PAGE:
What Is the Illinois Law on Age & Paying Child Support?

By John Cromwell

In any divorce proceeding, one of the chief concerns is ensuring that children of the marriage are secure. This means that it is important to place them in a home that minimizes the disruption of their lives and to make sure they are financially secure. Child support is a court’s way of financially providing for a child. But child support does not last forever. At some point -- usually based on the age of the child -- support payments end. Illinois, like every other state, has its own laws on paying child support related to the age of the child. When exactly child support payments end will depend on the child’s circumstances.

Standard Child Support Age

The child support order will generally establish when the paying parent’s financial obligation ends, which is normally when the child reaches 18. In Illinois, 18 is the age of majority, when a person is officially considered an adult. In some rare circumstances, a child support order may not define when child support ends. In that case, a paying parent cannot simply terminate the payments when the child reaches 18. He must appeal to the court to have the order modified so the order specifies a date. Failure to continue paying child support until the date is set risks legal penalties for not complying with the support order.


If the child emancipates himself before he turns 18, generally, a parent’s support obligation ends. A child can be emancipated if he gets married, joins the military, gets a job that makes continued parental financial support unnecessary, or the child moves out to establish he wants to be independent. The child is not emancipated if he drops out of school, has a baby, or begins to receive public assistance.

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Support After Child Turns 18

A parent may be required to pay support after the child turns 18 for several reasons. If the child is still in high school when he turns 18, the parent may be required to pay support until the child graduates or turns 19. If the original order states that support ends when the child turns 18 but the child is still in high school, the custodial parent may request that support be extended until the child turns 19 or graduates from high school. Child support may also be extended if the child has a mental or physical disability, or the child has entered college or trade school. In the latter case, the paying parent may be required to help pay for room, board, tuition, transportation, registration costs, medical and living expenses.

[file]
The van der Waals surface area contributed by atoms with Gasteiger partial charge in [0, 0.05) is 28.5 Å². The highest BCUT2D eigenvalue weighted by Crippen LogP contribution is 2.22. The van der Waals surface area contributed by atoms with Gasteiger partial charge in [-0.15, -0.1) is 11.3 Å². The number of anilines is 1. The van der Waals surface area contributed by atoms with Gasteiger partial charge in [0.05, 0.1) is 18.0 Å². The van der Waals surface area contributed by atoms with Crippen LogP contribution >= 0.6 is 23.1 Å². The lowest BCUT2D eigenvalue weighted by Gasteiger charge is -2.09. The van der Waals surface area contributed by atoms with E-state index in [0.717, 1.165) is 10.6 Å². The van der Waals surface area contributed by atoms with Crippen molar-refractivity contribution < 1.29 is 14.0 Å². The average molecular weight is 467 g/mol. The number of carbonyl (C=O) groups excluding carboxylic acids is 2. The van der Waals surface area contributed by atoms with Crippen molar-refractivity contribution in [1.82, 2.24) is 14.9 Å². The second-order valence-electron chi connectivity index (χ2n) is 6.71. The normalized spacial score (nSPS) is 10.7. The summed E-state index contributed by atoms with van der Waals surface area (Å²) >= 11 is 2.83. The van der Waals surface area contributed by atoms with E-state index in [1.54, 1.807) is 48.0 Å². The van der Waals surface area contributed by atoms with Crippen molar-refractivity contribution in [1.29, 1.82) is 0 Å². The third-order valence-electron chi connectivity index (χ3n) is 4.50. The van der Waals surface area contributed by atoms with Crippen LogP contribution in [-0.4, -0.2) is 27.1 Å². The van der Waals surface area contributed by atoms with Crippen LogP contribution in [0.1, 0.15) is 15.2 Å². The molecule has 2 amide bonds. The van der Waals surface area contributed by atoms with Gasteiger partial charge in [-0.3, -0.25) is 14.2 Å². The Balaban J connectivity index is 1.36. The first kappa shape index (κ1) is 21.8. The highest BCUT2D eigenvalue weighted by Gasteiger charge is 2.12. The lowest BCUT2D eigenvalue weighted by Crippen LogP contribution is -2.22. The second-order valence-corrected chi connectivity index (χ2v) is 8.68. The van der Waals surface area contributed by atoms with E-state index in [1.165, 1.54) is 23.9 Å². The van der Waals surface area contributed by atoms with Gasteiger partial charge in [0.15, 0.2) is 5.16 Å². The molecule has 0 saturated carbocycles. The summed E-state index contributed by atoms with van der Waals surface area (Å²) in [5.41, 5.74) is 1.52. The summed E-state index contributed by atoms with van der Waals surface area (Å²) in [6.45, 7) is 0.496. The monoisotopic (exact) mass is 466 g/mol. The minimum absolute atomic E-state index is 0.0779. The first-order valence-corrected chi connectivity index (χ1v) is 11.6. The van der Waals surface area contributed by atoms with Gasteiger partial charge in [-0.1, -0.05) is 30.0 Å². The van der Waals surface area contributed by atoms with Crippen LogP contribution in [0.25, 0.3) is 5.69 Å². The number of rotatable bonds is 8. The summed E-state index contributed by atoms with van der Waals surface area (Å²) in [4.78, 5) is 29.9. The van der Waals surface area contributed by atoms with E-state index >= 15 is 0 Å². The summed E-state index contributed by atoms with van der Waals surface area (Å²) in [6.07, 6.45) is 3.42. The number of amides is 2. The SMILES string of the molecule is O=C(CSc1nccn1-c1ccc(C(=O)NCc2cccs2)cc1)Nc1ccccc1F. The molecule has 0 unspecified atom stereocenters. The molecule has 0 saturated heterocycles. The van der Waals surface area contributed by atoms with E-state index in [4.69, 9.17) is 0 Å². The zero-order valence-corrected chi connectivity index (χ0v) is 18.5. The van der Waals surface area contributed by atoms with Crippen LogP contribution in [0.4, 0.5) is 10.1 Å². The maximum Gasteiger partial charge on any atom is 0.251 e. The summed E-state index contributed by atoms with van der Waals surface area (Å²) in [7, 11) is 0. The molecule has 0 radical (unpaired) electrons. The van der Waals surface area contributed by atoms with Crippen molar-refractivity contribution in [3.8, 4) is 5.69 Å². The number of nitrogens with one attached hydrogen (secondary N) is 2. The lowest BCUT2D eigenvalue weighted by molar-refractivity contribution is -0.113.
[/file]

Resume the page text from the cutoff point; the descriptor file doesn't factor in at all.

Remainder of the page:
Multiple Children

If one order covers the support of multiple children, when one child turns 18, the person paying support cannot get away with paying less. Child support orders normally provide one amount the parent must pay for all children -- it is not divided by child. As a result, the paying parent must petition the court to modify the order to a lower amount, once a child comes of age.

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How to Get Child Support Dropped if the Child is 18


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California Family Laws on Terminating Child Support

Both parents have a responsibility to provide for the financial needs of their minor children in California. When one parent asks for a child support order, the judge reviews the family's financial information and determines the amount the other parent must pay. The presumed father can terminate his obligation to pay child support by disproving paternity, and either parent can seek a modification based on changed circumstances. If not otherwise terminated, the child support obligation lasts until the child is emancipated.

Does Child Support Go to the Children After They Move Out?

Generally, child support terminates once the child moves out of his parent's home to live independently. Support is meant to benefit the child, but payment is ordered to the custodial parent to cover the noncustodial parent's share of child rearing expenses. State statutes specify conditions that turn a child into an adult, for support purposes. In most states, moving out of the parent's home to live independently qualifies as a transition into adulthood that terminates the support obligation.

Nevada Law on the Emancipation of a Minor Child

The age of majority, or the age at which a child legally becomes an adult, is 18 in Nevada. However, teenagers younger than 18 can petition a Nevada court for emancipation, freeing themselves from their parents' authority. When this occurs, they can enter into legally binding contracts and incur debt, just as adults can. However, in some respects, they’re still minors under Nevada law.

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